Simplify Names: 802.11ax is getting Wi-Fi 6
In an attempt to simplify the names of current and future Wi-Fi standards so that even inexperienced users can purchase the right equipment, the Wi-Fi Alliance announced a new version approach to the Wi-Fi brand. From now on, the basic Wi-Fi standards will be publicly referred to as numbers instead of letters.
802.11n → Wi-Fi 4
802.11ac → Wi-Fi 5
802.11ax → Wi-Fi 6
Today, personal computers, laptops, smartphones, network equipment and other products equipped with Wi-Fi controllers are labeled with the name of the relevant supported IEEE standards, for example: 802.11n, 802.11ac or compatible with 802.11ax. And, although such a naming scheme is completely correct and familiar to professionals, ordinary customers do not always understand it, especially since the transition to two-letter suffixes. And this, in turn, leads to the wrong selection of equipment that does not provide maximum performance (for example, a modern computer with an 802.11ac adapter is used in combination with an 802.11n router). Now it will be much easier to compare the standard numbers, and sequential numbering makes it easy to determine which of the standards is newer.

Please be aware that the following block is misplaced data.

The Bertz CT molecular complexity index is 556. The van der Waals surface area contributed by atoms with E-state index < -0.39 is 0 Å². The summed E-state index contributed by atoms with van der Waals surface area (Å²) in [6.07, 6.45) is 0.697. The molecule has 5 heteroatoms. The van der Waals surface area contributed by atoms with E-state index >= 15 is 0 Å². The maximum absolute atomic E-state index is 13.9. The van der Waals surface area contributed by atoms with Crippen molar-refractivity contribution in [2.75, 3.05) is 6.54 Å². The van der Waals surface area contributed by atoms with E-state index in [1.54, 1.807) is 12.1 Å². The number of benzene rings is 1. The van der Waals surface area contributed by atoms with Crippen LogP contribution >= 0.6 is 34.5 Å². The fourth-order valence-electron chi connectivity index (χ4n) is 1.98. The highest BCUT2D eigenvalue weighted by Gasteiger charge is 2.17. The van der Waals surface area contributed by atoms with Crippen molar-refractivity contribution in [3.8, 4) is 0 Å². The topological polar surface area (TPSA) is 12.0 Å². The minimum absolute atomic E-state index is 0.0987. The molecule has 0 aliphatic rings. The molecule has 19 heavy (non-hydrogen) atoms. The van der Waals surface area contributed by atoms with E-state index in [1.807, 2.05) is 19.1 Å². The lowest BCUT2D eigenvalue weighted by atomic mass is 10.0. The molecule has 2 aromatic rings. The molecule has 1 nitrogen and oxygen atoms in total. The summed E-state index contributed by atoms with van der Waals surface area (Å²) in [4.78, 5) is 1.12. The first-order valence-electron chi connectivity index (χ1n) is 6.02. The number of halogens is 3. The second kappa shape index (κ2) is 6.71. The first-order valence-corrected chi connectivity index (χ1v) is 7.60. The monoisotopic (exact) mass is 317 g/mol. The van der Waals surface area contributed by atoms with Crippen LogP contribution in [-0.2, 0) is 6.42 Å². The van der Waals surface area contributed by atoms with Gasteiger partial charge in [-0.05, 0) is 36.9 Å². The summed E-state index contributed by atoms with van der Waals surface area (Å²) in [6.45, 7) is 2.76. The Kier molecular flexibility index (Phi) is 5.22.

|New name||IEEE standard||1x1 configuration||2x2 configuration||3x3 configuration|
|Wi-Fi 4||802.11n||150 Mbps||300 Mbps||450 Mbps|
|Wi-Fi 5||802.11ac||433 Mbps (80MHz)||867 Mbps (80MHz)||1.27 Gbps (80MHz)|
|867 Mbs (160MHz)||1.69 Gbps (160MHz)||2.54 Gbps (160 MHz)|
|Wi-Fi 6||802.11ax||867 Mbs (160MHz)||1.69 Gbps (160MHz)||2.54 Gbps (160 MHz)|
|depends on network configuration|
Undoubtedly, the new naming scheme makes it easier to identify differences between major Wi-Fi releases to choose the right equipment, but it's worth noting that this system is not trying to include all the Wi-Fi capabilities of the device in one number. For example, the key advantage of 802.11ax is not the maximum transfer rate between the device and the access point, but rather the total network capacity, which will improve performance when working with multiple devices, such as 802.11ac and 802.11ax. Moreover, the performance of Wi-Fi devices 5 and 6 depends on the number of channels and spatial streams used by them, so one number is not enough to fully compare the capabilities of devices.
Devices with Wi-Fi can also use icons to graphically represent the network connection in use, for example, it can be a widely used signal strength indicator with a digit superimposed on it. The icon will change when the device switches between different Wi-Fi networks, which represents a different user experience. The indicator with the number 6 indicates that the device uses the most advanced to date, Wi-Fi version 6.